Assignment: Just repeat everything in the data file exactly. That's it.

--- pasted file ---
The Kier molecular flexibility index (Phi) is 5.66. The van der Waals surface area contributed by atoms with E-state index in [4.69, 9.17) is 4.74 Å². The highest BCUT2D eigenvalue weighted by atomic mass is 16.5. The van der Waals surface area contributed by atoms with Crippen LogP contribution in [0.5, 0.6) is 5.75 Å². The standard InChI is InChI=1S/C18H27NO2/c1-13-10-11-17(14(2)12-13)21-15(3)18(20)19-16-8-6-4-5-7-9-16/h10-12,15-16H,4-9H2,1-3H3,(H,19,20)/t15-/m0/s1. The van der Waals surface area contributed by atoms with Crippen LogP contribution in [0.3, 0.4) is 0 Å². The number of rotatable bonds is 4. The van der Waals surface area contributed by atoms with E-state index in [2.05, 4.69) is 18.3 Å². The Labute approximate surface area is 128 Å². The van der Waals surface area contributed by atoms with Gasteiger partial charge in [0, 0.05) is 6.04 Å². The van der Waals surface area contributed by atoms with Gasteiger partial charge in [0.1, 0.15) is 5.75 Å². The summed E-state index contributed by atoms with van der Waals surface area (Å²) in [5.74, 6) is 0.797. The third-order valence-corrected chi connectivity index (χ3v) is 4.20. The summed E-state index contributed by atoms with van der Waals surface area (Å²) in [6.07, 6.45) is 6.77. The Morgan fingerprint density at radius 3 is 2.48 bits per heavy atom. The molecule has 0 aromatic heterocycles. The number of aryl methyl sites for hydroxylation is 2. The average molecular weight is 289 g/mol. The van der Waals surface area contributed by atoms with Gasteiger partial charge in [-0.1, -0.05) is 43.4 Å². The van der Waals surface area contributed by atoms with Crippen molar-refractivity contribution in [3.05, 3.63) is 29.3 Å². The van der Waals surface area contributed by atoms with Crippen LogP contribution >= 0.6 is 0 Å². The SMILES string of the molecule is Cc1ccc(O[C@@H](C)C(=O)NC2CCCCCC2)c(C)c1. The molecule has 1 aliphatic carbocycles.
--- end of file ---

The Kier molecular flexibility index (Phi) is 5.66. The van der Waals surface area contributed by atoms with E-state index in [4.69, 9.17) is 4.74 Å². The highest BCUT2D eigenvalue weighted by atomic mass is 16.5. The van der Waals surface area contributed by atoms with Crippen LogP contribution in [0.5, 0.6) is 5.75 Å². The standard InChI is InChI=1S/C18H27NO2/c1-13-10-11-17(14(2)12-13)21-15(3)18(20)19-16-8-6-4-5-7-9-16/h10-12,15-16H,4-9H2,1-3H3,(H,19,20)/t15-/m0/s1. The van der Waals surface area contributed by atoms with Crippen LogP contribution in [0.3, 0.4) is 0 Å². The number of rotatable bonds is 4. The van der Waals surface area contributed by atoms with E-state index in [2.05, 4.69) is 18.3 Å². The Labute approximate surface area is 128 Å². The van der Waals surface area contributed by atoms with Gasteiger partial charge in [0, 0.05) is 6.04 Å². The van der Waals surface area contributed by atoms with Gasteiger partial charge in [0.1, 0.15) is 5.75 Å². The summed E-state index contributed by atoms with van der Waals surface area (Å²) in [5.74, 6) is 0.797. The third-order valence-corrected chi connectivity index (χ3v) is 4.20. The summed E-state index contributed by atoms with van der Waals surface area (Å²) in [6.07, 6.45) is 6.77. The Morgan fingerprint density at radius 3 is 2.48 bits per heavy atom. The molecule has 0 aromatic heterocycles. The number of aryl methyl sites for hydroxylation is 2. The average molecular weight is 289 g/mol. The van der Waals surface area contributed by atoms with Gasteiger partial charge in [-0.1, -0.05) is 43.4 Å². The van der Waals surface area contributed by atoms with Crippen molar-refractivity contribution in [3.05, 3.63) is 29.3 Å². The van der Waals surface area contributed by atoms with Crippen LogP contribution >= 0.6 is 0 Å². The SMILES string of the molecule is Cc1ccc(O[C@@H](C)C(=O)NC2CCCCCC2)c(C)c1. The molecule has 1 aliphatic carbocycles.